Room for Mechanicals, or an Illegal Story?

The East Hampton Town Zoning Board of Appeals will consider a controversial construction project in Montauk’s Hither Hills neighborhood when it meets on March 19 and 26, one that its critics say will set a dangerous precedent if completed according to plans.

At issue is a “penthouse attic” atop the house under construction at 10 Hudson Road. Michael Gengos and Gloria Barr-Gengos, the property’s owners, were issued a demolition permit in October 2017 and tore down the existing house, and in January 2018 were issued a building permit for a new residence. Excavation began on March 14, and a concrete foundation was poured 10 days later, according to David Gilmartin Jr., an attorney representing the Gengoses. 

The house has a flat roof — except for the penthouse attic, which has a pitched roof. The attic will enclose and house mechanical equipment, Mr. Gengos told the Z.B.A. at a Jan. 8 hearing. But Joseph Stavola, who with his father Daniel Stavola, a Montauk builder, built a house north of 10 Hudson Road at the corner of Cleveland Drive and Stuyvesant Drive, say that the penthouse attic is a third story, which is prohibited under town code, and that the house’s height is more than allowed. They have appealed to the Z.B.A. and are seeking revocation of the building permit, a decision the board may announce on March 19. 

Philip Gamble, who was chairman of the zoning board for 12 years, supports revoking the permit. “From serving on the East Hampton Town Zoning Board of Appeals for 32 years . . . I became well-versed in the zoning code of the Town of East Hampton,” he wrote to John Whelan, the Z.B.A.’s chairman. “It has always been my understanding that third stories, regardless of their intended use, are strictly prohibited in B-residence zoning districts. As such, I was absolutely shocked to learn that the Building Department issued a building permit for the construction of a ‘third story penthouse.’ ” The Z.B.A., he said, lacks jurisdiction even to grant a variance to permit the same. The building permit, he wrote, is “an egregious violation of the town code. Further, I believe that permitting this structure to exist would set a dangerous precedent that is absolutely contrary to the long-established interpretation of the town code.” 

Twice last month, Daniel Stavola addressed the town board about the house under construction. “Builders and contractors live by the town building code,” he told the board at its Feb. 21 meeting. “Could someone explain to me how this house here is over 25 feet . . . a total height around 31 feet, also three stories?” 

The board is aware of the matter, Supervisor Peter Van Scoyoc answered, but could not comment due to the ongoing appeal of the building permit’s issuance. 

An appellant has 60 days to challenge the issuance of a building permit. However, Michael Sendlenski, the town attorney, told the zoning board at the Jan. 8 hearing, “calculating when that starts running is a fact-intensive mission.” It does not start on the date of a permit’s issuance, rather when the appellant knows or should have known when it was issued, he said.

The continued existence of the penthouse attic may hinge on a determination of when that 60-day window commenced, and attorneys for Mr. Stavola and the Gengoses argued that point at length at the Jan. 8 hearing. “We are well within our 60 days,” asserted Deborah Choron, representing Mr. Stavola. “If you’re trying to draw the line based on . . . when Joe should have become aware this might be an illegal penthouse . . . it wasn’t until he saw something from his yard” in mid-July. Her client “acted immediately after he became aware of the potential illegality,” she said.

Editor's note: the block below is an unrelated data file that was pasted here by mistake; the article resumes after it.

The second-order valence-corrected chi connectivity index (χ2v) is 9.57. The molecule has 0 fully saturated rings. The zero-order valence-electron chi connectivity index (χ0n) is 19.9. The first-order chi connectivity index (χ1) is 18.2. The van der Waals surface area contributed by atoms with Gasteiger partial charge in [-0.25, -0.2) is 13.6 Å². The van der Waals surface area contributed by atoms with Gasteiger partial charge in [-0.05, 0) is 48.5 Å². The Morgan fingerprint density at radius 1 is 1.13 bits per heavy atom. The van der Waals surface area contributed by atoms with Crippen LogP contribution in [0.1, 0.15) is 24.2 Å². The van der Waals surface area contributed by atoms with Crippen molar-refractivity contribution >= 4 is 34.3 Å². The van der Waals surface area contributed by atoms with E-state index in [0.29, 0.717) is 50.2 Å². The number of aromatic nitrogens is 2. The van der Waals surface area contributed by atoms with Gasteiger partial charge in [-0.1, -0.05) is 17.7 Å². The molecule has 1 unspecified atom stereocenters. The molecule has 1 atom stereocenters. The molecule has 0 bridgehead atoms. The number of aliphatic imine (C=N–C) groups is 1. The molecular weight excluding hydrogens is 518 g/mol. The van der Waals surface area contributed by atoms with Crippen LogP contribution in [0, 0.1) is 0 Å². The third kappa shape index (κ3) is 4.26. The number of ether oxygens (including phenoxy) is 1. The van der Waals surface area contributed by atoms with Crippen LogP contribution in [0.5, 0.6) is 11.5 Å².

Mr. Gilmartin disagreed, telling the board that May 15, when framing of the house including the attic was completed, was “the latest date within which he can claim he was not chargeable. . . . All of this construction took place within plain view of the house,” he said of Mr. Stavola’s Cleveland Drive house, which is rented to a tenant. 

In fact, Mr. Gengos told the board at the same meeting, he and Daniel Stavola had previously discussed the construction plans in depth. “He was fully aware that we were going to be building a structure that had a penthouse attic that would enclose and house mechanicals by the end of March 2018,” he said. 

Daniel Stavola took exception to that assertion. “We never discussed any penthouse on the roof,” he said. “I would have been jumping up and down! This was all dragged out to make it a technicality on time. The house wasn’t started in January. It wasn’t started until the end of March, April. There was nothing on that flat roof for quite some time. . . . Then all of a sudden there’s this third peak.”

Ann Glennon, the Building Department’s principal building inspector, told the zoning board that the elder Mr. Stavola had contacted her department several times, “asking if you’re allowed to have a flat roof and a pitched roof on a house.” She said she researched the code and told Mr. Stavola, “there is nothing in the code that I can find that would define that you cannot have a flat roof and a pitched roof.” The penthouse attic was in the original plans, she said, and not a modification added later. 

“I feel that it’s going to be tough for all of us to make this timeliness decision,” Mr. Whelan told his colleagues at the Jan. 8 meeting. A Jan. 28 email from The Star seeking comment was not answered. 

Allowing the penthouse attic, Joseph Stavola told The Star last month, “would be a precedent-setting ruling.” Should the zoning board allow it to remain, he said, “we will see these pop up all over the place.”